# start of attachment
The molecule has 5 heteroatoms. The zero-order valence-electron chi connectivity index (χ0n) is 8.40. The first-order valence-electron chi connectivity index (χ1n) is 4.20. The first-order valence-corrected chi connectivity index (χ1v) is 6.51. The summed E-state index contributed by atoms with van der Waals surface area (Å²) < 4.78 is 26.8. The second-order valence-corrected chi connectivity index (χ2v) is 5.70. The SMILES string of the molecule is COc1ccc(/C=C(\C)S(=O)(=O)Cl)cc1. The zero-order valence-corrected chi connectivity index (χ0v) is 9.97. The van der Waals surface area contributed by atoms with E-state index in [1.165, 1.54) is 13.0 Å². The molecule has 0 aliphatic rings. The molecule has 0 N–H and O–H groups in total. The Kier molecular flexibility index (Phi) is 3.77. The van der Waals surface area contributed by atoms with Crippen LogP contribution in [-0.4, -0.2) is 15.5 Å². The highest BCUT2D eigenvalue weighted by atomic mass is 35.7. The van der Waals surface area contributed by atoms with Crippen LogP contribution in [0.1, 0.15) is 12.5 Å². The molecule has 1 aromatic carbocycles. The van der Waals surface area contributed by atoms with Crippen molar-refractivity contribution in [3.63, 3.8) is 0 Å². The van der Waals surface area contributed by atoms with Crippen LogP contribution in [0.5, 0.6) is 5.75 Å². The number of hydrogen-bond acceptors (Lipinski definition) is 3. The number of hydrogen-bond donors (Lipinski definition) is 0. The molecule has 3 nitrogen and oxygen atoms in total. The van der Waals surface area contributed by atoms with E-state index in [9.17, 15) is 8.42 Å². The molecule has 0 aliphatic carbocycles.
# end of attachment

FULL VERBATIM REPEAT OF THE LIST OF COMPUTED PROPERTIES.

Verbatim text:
The molecule has 5 heteroatoms. The zero-order valence-electron chi connectivity index (χ0n) is 8.40. The first-order valence-electron chi connectivity index (χ1n) is 4.20. The first-order valence-corrected chi connectivity index (χ1v) is 6.51. The summed E-state index contributed by atoms with van der Waals surface area (Å²) < 4.78 is 26.8. The second-order valence-corrected chi connectivity index (χ2v) is 5.70. The SMILES string of the molecule is COc1ccc(/C=C(\C)S(=O)(=O)Cl)cc1. The zero-order valence-corrected chi connectivity index (χ0v) is 9.97. The van der Waals surface area contributed by atoms with E-state index in [1.165, 1.54) is 13.0 Å². The molecule has 0 aliphatic rings. The molecule has 0 N–H and O–H groups in total. The Kier molecular flexibility index (Phi) is 3.77. The van der Waals surface area contributed by atoms with Crippen LogP contribution in [-0.4, -0.2) is 15.5 Å². The highest BCUT2D eigenvalue weighted by atomic mass is 35.7. The van der Waals surface area contributed by atoms with Crippen LogP contribution in [0.1, 0.15) is 12.5 Å². The molecule has 1 aromatic carbocycles. The van der Waals surface area contributed by atoms with Crippen molar-refractivity contribution in [3.63, 3.8) is 0 Å². The van der Waals surface area contributed by atoms with Crippen LogP contribution in [0.5, 0.6) is 5.75 Å². The number of hydrogen-bond acceptors (Lipinski definition) is 3. The number of hydrogen-bond donors (Lipinski definition) is 0. The molecule has 3 nitrogen and oxygen atoms in total. The van der Waals surface area contributed by atoms with E-state index in [9.17, 15) is 8.42 Å². The molecule has 0 aliphatic carbocycles.